84% of Small Businesses Are Annoying their Customers with This: Limited Payment Options
Have you ever thought about what annoys your customers most about your business?
You might worry that they don’t like your on-hold music, or the paint color in your office doesn’t suit their taste. You might wonder if they think your parking lot is a nightmare to navigate, or the temperature in your office is too hot or too cold.
But, have you ever asked your customers what they wish they could change about your business? Have you ever wondered if your payment options (or lack of them) had an impact on your bottom line?
We decided to find out. We commissioned an independent market research firm to survey a random sample of small business owners and customers to understand their behaviors and perceptions about payment options.
Here’s what we found out:
The number of small businesses that have lost a sale because they didn’t provide enough payment options outweighs the number that has lost a sale because of bad reviews. Surprising, isn’t it?
And that’s not all. We also learned that small businesses that offer more payment options increased revenue by 29%. It turns out that the easier you make it to pay you, the more often you get paid.
If you’re a small business owner, here are some eye-opening statistics you need to know that emerged from our survey:
- 38% of small business customers have encountered a situation where they couldn’t make a purchase because their form of payment wasn’t accepted.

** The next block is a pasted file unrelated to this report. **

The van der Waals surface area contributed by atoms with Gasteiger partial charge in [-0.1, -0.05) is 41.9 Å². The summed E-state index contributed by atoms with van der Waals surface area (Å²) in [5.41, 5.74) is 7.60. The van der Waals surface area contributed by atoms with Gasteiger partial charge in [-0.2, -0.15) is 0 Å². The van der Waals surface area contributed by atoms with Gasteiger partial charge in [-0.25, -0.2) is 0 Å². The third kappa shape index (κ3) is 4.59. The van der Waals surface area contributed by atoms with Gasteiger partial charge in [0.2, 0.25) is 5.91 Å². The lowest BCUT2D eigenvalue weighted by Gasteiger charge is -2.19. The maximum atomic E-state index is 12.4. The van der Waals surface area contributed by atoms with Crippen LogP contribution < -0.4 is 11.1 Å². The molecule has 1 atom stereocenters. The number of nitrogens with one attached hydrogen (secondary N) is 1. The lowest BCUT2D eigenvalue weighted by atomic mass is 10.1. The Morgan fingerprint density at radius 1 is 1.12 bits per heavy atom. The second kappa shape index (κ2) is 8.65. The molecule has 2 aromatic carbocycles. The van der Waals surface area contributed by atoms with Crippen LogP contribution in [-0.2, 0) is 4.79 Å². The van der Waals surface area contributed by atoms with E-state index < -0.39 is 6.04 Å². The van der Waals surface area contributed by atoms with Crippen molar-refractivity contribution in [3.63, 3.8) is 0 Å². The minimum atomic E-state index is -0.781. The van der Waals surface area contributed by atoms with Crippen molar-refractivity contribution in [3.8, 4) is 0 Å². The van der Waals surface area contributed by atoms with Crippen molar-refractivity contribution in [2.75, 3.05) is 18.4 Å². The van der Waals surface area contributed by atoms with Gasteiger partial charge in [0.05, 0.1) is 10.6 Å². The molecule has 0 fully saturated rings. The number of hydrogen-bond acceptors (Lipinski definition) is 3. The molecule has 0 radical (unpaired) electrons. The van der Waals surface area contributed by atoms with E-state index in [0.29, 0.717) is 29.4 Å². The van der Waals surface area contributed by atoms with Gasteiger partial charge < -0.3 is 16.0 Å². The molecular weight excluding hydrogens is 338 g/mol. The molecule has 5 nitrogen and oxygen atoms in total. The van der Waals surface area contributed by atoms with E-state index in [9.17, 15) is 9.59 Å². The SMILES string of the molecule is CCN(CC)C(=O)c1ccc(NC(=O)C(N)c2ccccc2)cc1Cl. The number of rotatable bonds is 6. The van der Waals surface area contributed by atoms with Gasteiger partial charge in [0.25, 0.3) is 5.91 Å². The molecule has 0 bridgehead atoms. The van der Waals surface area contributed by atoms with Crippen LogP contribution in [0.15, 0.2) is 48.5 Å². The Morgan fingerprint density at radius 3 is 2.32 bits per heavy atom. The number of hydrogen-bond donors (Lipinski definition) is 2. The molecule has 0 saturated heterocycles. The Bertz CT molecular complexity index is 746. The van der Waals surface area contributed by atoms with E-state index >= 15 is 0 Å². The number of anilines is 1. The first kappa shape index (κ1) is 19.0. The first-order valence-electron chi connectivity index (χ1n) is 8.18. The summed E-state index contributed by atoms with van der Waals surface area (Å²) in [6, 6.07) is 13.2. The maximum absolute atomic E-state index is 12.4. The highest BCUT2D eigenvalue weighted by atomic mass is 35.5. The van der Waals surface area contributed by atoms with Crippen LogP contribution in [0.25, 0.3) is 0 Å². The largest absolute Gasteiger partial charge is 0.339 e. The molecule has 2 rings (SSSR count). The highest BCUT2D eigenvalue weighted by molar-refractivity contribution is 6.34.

- 35% of customers want to be able to submit payment via text message. That percentage climbed to 62% when only younger customers under the age of 35 were surveyed.
- Despite 35% of small business customers being interested in paying with a text from their phone, only 4% of small businesses offer it as a form of payment.
When surveyed about which businesses they want to be able to pay with text, customers answered:
- Grocery store
- Gas station
- Doctor’s office
- Movie theaters
Being able to pay via text is increasingly becoming a requirement among customers in all demographic groups. And, flexibility is also a priority. People want to be able to use a payment method that is convenient for them. However, only 16% of small businesses offer more than three forms of payment.
Which Forms of Payment Should You Accept?
We’ve identified six forms of payment you should evaluate for your business. To help you decide whether each is relevant, we’ve included statistics about customer preferences as well as some pros and cons to consider as you prioritize your payment options.
Only 36% of your customers consistently carry cash. Those that do only have an average of $80 in their wallet. However, cash is still king for small transactions and among older age groups that might not have a credit card or trust them for everyday use.
The only legitimate reason to avoid accepting cash is if your business is susceptible to theft or robbery. However, most service-based businesses should leave cash as an available payment option, even if they know that most of their customers won’t use it.